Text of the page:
There’s no getting around the fact that accurate financial statements are imperative for every business. Publicly held companies are required to not only issue them, but also have them audited by an independent CPA. Audited financial statements provide the highest level of assurance to third-party users that the documents in question are free of material misstatements.
The good news for privately held companies — particularly small businesses — is you may not need to incur the cost or undertake the effort that goes with formally audited financial statements. There are other less expensive and less arduous paths to follow.
The most basic: Preparations
True to its name, a financial statement preparation is simply the product of an accountant preparing a set of financial statements in accordance with an acceptable financial reporting framework. It’s usually done as part of bookkeeping or tax-related work.
A preparation provides no assurance of the accuracy and completeness of the financial statements in question. And assurance is typically critical if you plan to share the financial statements with third parties such as lenders and investors.
That said, some lenders may accept preparations in support of small lending arrangements. However, more often than not, preparations are used only for internal purposes to provide a business’s leadership with information on the company’s current financial condition and as a basis of comparison against future accounting periods. In fact, professional standards don’t even require a CPA to be independent of a business to perform a preparation.
To avoid misleading any third parties who might eventually receive a preparation, each page of the financial statements should include a disclaimer or legend stating that no CPA provides any assurance on the accuracy of the documents. In addition, a preparation must adequately refer to or describe the applicable financial reporting framework that’s used and disclose any known departures from that framework.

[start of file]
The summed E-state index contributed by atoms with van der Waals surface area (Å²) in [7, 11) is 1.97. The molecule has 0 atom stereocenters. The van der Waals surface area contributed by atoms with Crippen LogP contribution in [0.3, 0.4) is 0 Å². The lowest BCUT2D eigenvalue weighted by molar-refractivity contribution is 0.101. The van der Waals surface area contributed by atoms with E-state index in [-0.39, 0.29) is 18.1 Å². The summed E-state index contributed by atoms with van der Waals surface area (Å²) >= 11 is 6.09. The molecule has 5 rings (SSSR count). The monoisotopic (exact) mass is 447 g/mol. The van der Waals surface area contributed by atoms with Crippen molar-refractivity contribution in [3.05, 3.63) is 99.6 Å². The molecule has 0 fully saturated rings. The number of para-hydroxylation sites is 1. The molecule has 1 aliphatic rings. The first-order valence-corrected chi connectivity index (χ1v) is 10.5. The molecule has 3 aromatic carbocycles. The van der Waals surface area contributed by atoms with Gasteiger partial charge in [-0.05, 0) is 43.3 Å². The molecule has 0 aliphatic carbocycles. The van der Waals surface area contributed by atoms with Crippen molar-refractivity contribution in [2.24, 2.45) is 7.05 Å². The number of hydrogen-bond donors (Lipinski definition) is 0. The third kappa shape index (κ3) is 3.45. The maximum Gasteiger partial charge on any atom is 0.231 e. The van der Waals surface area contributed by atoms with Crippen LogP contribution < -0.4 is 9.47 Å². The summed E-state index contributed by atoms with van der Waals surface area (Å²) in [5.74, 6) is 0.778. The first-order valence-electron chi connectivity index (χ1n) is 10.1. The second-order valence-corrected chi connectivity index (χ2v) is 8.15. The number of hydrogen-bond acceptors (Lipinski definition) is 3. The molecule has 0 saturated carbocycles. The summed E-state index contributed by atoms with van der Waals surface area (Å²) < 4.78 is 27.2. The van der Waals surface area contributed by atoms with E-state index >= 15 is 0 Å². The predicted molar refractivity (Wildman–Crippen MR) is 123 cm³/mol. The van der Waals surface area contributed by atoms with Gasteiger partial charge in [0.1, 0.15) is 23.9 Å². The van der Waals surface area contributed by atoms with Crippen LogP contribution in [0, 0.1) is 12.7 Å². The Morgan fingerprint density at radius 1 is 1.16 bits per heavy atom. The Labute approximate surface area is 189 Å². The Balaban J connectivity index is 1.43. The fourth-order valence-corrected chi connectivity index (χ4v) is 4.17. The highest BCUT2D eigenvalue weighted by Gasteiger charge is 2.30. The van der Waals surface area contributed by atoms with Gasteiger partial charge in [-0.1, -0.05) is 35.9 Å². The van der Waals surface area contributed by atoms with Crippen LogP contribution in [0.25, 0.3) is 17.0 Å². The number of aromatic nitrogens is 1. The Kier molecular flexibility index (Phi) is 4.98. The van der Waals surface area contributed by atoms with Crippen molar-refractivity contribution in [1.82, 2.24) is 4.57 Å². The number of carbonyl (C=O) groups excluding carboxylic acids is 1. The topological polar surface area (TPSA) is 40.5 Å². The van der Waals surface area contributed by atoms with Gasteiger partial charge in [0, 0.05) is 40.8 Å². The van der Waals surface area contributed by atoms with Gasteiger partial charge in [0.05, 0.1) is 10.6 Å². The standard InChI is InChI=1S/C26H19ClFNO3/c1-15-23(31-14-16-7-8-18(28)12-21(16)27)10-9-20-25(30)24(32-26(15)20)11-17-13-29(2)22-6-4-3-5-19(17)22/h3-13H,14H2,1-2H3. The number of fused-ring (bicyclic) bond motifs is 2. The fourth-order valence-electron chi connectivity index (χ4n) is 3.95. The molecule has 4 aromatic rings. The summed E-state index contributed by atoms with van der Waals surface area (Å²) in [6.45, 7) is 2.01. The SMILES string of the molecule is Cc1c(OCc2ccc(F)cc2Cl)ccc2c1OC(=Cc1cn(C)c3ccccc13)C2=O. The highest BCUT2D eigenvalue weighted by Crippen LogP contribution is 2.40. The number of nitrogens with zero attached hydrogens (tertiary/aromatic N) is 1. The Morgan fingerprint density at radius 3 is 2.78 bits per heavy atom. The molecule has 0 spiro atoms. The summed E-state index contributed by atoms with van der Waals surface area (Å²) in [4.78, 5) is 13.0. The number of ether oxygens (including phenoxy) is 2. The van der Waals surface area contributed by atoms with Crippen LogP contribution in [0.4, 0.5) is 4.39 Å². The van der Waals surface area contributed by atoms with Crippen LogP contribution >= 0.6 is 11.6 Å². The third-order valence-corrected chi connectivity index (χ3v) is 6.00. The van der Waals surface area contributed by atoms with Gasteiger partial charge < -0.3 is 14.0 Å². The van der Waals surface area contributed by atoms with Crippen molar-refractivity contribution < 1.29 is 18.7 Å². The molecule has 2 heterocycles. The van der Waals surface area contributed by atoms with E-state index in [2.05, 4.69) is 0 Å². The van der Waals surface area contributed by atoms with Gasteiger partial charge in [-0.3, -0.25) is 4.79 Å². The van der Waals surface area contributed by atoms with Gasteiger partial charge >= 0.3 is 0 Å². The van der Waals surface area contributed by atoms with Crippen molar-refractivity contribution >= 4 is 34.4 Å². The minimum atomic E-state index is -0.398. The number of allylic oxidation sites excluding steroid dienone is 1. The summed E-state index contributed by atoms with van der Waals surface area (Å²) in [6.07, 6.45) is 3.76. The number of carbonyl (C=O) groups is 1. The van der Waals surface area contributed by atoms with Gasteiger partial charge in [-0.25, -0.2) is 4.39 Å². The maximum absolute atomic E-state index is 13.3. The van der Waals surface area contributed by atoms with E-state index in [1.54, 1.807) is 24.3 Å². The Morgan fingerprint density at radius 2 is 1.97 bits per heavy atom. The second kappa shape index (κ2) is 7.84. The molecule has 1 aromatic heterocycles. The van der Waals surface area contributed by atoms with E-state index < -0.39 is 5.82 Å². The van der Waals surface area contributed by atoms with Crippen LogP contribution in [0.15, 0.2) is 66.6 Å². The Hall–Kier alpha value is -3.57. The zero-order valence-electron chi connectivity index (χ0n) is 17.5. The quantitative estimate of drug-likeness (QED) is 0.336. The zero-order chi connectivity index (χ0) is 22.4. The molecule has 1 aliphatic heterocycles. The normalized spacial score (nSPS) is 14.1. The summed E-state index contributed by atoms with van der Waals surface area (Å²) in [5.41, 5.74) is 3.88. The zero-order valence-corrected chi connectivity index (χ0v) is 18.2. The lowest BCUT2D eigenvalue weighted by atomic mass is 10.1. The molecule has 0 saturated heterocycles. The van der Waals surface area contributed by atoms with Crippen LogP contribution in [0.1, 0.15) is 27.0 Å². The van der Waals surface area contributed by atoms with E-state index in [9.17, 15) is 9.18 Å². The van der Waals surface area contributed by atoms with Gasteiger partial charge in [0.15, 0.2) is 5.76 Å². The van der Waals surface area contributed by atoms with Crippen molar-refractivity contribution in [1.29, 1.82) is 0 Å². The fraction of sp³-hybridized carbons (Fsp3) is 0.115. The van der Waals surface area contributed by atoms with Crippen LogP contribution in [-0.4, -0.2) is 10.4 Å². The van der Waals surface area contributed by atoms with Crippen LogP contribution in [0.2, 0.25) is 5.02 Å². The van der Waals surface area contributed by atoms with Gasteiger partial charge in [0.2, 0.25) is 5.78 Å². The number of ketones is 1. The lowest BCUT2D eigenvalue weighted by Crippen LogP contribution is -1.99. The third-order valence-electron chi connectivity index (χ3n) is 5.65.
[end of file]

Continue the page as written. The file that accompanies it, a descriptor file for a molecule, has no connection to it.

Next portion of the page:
The next step up: Compilations
If you want to fortify the trust of potential third-party financial statement users a little more, consider a compilation. Like a preparation, a compilation is simply a set of financial statements generated in accordance with an acceptable financial reporting framework that provides no assurance of the documents’ accuracy and completeness.
The primary difference is a compilation includes a formal report by a CPA attesting that this professional has fully read the financial statements and evaluated whether they’re free from obvious material errors. If the CPA isn’t independent of the business, this fact must be disclosed in the report as well.
The use of a compilation can extend beyond the business’s leadership to third parties such as lenders, investors and collaborative partners who may view the input of a CPA as reassuring. However, many third parties might still insist on some level of formal assurance to accept your company’s financial statements.
The right level
We’d be remiss if we didn’t mention there’s another level in between audit (highest assurance) and preparation and compilation (no assurance). That would be a financial statement review. A review is performed by an independent CPA, who provides limited assurance that no material modifications should be made to the financial statements in question. If you need help deciding which level of financial statement services is right for your business, please contact us.